Letter: Accountancy inquiry was no 'whitewash'

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The Independent Online
Sir: The Business and City commentary 'Self-Regulation runs out of time' (7 January) does less than justice to the determination of the accountancy profession to uphold vigorously the standards of its members.

It describes as a 'whitewash' the report of the Committee of Inquiry of the Joint Disciplinary Scheme set up to look into the conduct of members involved in the affairs of Alexander Howden Holdings, Minet Holdings and WM Underwriting Agencies. It is important to understand the background to this inquiry before entering judgement on it.

The report of the DTI Inspectors into these matters was referred to the Institute of Chartered Accountants in England and Wales in August 1990, and a reference to the Joint Disciplinary Scheme was made in January 1991. Prior to these references, the matters were under active investigation by a tribunal acting under statutory powers, and by the Committee of Lloyd's. In these circumstances it would have been folly to have set up another inquiry which would only have hindered those already in progress.

After the references were received, a Committee of Inquiry was appointed; it sought expert advice as to the standards expected from members of the accountancy profession at the time relevant to the matters complained about. It then approached the members concerned.

The members under inquiry made it clear that they did not accept either the facts or the findings of the DTI Inspector's Report, and that they no longer had available documents on which they would need to rely were they to seek to deal once again with the matters set out in that report.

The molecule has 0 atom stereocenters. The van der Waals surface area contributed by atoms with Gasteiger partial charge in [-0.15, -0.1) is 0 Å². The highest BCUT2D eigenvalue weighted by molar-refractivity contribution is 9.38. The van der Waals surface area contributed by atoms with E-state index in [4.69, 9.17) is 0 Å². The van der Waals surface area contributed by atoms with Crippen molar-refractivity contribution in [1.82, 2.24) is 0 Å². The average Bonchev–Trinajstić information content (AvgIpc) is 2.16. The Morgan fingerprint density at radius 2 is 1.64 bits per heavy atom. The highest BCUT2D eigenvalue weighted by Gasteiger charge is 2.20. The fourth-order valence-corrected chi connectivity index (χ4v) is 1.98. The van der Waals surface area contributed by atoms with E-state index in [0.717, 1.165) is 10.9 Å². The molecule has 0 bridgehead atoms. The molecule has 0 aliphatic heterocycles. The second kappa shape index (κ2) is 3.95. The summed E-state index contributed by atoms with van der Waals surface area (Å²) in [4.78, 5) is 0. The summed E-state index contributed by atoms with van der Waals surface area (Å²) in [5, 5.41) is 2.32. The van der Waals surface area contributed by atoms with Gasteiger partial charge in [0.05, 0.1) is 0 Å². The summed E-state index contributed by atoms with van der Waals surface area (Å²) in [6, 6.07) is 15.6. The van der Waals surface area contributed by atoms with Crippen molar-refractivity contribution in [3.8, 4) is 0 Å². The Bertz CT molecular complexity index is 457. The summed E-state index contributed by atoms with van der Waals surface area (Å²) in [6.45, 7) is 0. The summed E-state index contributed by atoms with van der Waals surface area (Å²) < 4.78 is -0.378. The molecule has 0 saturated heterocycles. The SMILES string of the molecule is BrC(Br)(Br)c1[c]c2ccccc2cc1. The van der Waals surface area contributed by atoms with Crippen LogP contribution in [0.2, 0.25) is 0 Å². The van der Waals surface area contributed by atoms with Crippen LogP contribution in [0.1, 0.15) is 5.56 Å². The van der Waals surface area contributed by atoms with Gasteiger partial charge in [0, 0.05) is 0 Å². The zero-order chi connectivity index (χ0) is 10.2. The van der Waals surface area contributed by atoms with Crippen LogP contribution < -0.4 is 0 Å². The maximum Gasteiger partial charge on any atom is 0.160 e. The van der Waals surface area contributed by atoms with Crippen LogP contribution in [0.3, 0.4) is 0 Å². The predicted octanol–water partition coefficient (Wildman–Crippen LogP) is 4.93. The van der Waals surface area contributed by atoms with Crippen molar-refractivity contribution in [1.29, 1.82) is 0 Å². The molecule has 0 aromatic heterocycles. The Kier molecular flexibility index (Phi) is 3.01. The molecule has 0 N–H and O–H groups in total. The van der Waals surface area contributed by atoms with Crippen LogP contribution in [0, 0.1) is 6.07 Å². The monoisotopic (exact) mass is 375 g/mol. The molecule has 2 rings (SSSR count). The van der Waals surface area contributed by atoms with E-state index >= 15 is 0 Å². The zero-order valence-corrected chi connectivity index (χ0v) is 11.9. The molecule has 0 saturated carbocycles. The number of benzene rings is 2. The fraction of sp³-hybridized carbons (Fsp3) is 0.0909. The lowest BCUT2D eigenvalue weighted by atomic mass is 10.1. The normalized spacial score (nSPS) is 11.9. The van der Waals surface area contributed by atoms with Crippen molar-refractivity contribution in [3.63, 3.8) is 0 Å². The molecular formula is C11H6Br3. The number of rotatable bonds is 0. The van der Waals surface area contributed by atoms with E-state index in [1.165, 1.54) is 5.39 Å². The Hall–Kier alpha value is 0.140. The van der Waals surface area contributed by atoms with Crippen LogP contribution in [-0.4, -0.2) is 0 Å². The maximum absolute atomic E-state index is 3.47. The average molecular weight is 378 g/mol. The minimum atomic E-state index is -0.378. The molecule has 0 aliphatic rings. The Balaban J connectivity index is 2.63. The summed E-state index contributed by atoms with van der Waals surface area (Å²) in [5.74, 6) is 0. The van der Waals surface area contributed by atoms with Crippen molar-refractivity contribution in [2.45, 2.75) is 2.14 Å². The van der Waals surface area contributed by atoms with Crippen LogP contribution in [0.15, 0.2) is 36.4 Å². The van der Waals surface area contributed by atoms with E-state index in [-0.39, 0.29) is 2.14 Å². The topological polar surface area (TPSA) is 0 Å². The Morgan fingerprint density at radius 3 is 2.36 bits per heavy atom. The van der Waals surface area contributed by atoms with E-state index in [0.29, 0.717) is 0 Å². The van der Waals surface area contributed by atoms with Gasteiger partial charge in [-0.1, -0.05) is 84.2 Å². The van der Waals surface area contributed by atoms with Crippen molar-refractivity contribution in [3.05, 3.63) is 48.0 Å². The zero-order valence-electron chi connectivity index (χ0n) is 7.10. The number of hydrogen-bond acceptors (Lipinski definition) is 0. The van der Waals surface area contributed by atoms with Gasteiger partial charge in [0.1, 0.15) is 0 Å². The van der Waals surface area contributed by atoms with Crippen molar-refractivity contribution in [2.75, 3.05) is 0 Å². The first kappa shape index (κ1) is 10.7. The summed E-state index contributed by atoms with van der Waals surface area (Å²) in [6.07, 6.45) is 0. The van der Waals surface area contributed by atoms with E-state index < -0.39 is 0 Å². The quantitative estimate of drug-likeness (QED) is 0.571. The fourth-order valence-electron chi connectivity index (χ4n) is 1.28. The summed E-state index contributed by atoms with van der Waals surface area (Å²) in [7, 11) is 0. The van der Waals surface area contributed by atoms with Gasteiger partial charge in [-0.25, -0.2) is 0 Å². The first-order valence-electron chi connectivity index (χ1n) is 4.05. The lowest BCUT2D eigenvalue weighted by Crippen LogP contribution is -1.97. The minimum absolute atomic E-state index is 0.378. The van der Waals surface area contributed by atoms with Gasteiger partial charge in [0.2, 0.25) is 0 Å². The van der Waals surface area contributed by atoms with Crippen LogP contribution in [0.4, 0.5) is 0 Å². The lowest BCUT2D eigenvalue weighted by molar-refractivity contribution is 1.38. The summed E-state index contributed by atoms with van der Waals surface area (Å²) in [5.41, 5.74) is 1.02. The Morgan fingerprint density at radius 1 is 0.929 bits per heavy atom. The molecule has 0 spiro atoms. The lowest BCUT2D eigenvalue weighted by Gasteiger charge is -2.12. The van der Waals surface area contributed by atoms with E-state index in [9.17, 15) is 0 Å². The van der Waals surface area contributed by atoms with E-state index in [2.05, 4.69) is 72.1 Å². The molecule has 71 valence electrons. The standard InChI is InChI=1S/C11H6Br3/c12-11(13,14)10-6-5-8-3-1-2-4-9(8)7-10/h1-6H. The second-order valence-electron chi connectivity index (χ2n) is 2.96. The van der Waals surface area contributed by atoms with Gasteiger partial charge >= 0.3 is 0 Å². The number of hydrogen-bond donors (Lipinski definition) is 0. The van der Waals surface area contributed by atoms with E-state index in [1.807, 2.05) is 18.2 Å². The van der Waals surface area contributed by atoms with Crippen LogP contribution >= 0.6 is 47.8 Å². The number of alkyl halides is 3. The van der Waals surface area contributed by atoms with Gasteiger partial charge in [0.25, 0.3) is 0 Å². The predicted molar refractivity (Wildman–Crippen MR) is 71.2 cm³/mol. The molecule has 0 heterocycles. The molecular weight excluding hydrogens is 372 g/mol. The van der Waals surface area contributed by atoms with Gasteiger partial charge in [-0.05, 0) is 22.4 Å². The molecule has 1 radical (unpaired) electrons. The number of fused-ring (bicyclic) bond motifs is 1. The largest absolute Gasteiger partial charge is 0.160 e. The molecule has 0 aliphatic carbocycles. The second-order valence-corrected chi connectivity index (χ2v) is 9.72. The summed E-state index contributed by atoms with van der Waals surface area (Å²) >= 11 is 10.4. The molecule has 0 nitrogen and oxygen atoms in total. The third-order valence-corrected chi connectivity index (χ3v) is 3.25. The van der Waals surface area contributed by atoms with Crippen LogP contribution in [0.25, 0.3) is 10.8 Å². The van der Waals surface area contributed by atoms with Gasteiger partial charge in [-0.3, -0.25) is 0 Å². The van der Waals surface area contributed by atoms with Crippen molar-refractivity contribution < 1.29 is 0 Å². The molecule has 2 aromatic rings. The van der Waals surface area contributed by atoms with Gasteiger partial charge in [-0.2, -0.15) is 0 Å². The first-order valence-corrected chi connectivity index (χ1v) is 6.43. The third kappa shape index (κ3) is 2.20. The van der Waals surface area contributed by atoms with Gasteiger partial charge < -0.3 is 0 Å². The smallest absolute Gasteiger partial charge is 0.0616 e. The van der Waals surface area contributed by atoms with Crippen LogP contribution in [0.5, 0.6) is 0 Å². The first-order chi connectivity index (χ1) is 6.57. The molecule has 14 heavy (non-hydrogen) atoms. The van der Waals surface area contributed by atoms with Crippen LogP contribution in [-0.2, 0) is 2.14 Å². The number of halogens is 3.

The Committee of Inquiry, chaired by a former president of the Law Society, concluded that the matter had been brought before it as soon as was practicable following publication of the report, bearing in mind the necessary preliminary work, but it was satisfied that the members under inquiry had shown on the balance of probabilities that, owing to the lapse of time, no fair inquiry could now be held. Consequently, if any adverse findings were eventually to be made, they might be considered not to accord with the rules of natural justice. In these circumstances, which were wholly outside the control either of the institute or of the Joint Disciplinary Scheme, the only practical course open was for the Committee of Inquiry to decide that it would not now be able to reach a satisfactory finding on the professional or business conduct, efficiency or competence of the members under inquiry. Far from being a 'whitewash', this decision was not only the most sensible one, but the only course which could legally be sustained.

Yours faithfully,


Chairman, Executive Committee

Joint Disciplinary Scheme

Institute of Chartered


London, EC2